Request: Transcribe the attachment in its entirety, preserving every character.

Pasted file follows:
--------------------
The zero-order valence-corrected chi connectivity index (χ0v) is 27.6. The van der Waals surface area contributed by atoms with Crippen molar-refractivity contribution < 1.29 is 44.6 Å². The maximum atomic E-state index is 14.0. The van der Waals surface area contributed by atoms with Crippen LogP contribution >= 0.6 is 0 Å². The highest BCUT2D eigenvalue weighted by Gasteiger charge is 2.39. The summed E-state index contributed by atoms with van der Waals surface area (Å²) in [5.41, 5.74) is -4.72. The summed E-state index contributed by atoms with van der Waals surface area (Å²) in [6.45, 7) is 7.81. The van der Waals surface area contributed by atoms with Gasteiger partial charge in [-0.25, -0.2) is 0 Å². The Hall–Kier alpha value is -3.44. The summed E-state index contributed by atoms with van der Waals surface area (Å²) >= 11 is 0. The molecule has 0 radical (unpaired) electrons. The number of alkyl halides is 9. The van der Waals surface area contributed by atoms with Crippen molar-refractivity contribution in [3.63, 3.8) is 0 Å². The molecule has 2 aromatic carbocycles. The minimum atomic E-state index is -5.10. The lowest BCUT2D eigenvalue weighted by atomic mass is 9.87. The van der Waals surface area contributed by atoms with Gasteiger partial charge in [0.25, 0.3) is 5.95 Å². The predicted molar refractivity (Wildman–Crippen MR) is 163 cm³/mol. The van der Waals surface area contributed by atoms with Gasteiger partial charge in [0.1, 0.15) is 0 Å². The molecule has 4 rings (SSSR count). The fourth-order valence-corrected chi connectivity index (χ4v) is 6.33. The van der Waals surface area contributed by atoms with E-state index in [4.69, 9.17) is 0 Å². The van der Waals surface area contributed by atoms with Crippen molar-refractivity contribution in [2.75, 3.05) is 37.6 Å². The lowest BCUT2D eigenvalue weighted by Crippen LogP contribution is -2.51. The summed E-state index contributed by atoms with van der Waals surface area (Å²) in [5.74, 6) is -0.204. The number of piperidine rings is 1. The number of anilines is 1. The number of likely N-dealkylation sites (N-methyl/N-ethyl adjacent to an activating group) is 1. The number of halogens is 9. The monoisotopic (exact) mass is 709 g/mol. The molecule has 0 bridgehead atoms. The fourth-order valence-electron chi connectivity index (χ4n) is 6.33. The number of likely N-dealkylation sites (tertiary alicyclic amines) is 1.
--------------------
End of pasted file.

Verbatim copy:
The zero-order valence-corrected chi connectivity index (χ0v) is 27.6. The van der Waals surface area contributed by atoms with Crippen molar-refractivity contribution < 1.29 is 44.6 Å². The maximum atomic E-state index is 14.0. The van der Waals surface area contributed by atoms with Crippen LogP contribution >= 0.6 is 0 Å². The highest BCUT2D eigenvalue weighted by Gasteiger charge is 2.39. The summed E-state index contributed by atoms with van der Waals surface area (Å²) in [5.41, 5.74) is -4.72. The summed E-state index contributed by atoms with van der Waals surface area (Å²) in [6.45, 7) is 7.81. The van der Waals surface area contributed by atoms with Gasteiger partial charge in [-0.25, -0.2) is 0 Å². The Hall–Kier alpha value is -3.44. The summed E-state index contributed by atoms with van der Waals surface area (Å²) >= 11 is 0. The molecule has 0 radical (unpaired) electrons. The number of alkyl halides is 9. The van der Waals surface area contributed by atoms with Crippen molar-refractivity contribution in [3.63, 3.8) is 0 Å². The molecule has 2 aromatic carbocycles. The minimum atomic E-state index is -5.10. The lowest BCUT2D eigenvalue weighted by atomic mass is 9.87. The van der Waals surface area contributed by atoms with Gasteiger partial charge in [0.25, 0.3) is 5.95 Å². The predicted molar refractivity (Wildman–Crippen MR) is 163 cm³/mol. The van der Waals surface area contributed by atoms with Gasteiger partial charge in [0.1, 0.15) is 0 Å². The molecule has 4 rings (SSSR count). The fourth-order valence-corrected chi connectivity index (χ4v) is 6.33. The van der Waals surface area contributed by atoms with E-state index in [4.69, 9.17) is 0 Å². The van der Waals surface area contributed by atoms with Crippen molar-refractivity contribution in [2.75, 3.05) is 37.6 Å². The lowest BCUT2D eigenvalue weighted by Crippen LogP contribution is -2.51. The summed E-state index contributed by atoms with van der Waals surface area (Å²) in [5.74, 6) is -0.204. The number of piperidine rings is 1. The number of anilines is 1. The number of likely N-dealkylation sites (N-methyl/N-ethyl adjacent to an activating group) is 1. The number of halogens is 9. The monoisotopic (exact) mass is 709 g/mol. The molecule has 0 bridgehead atoms. The fourth-order valence-electron chi connectivity index (χ4n) is 6.33. The number of likely N-dealkylation sites (tertiary alicyclic amines) is 1.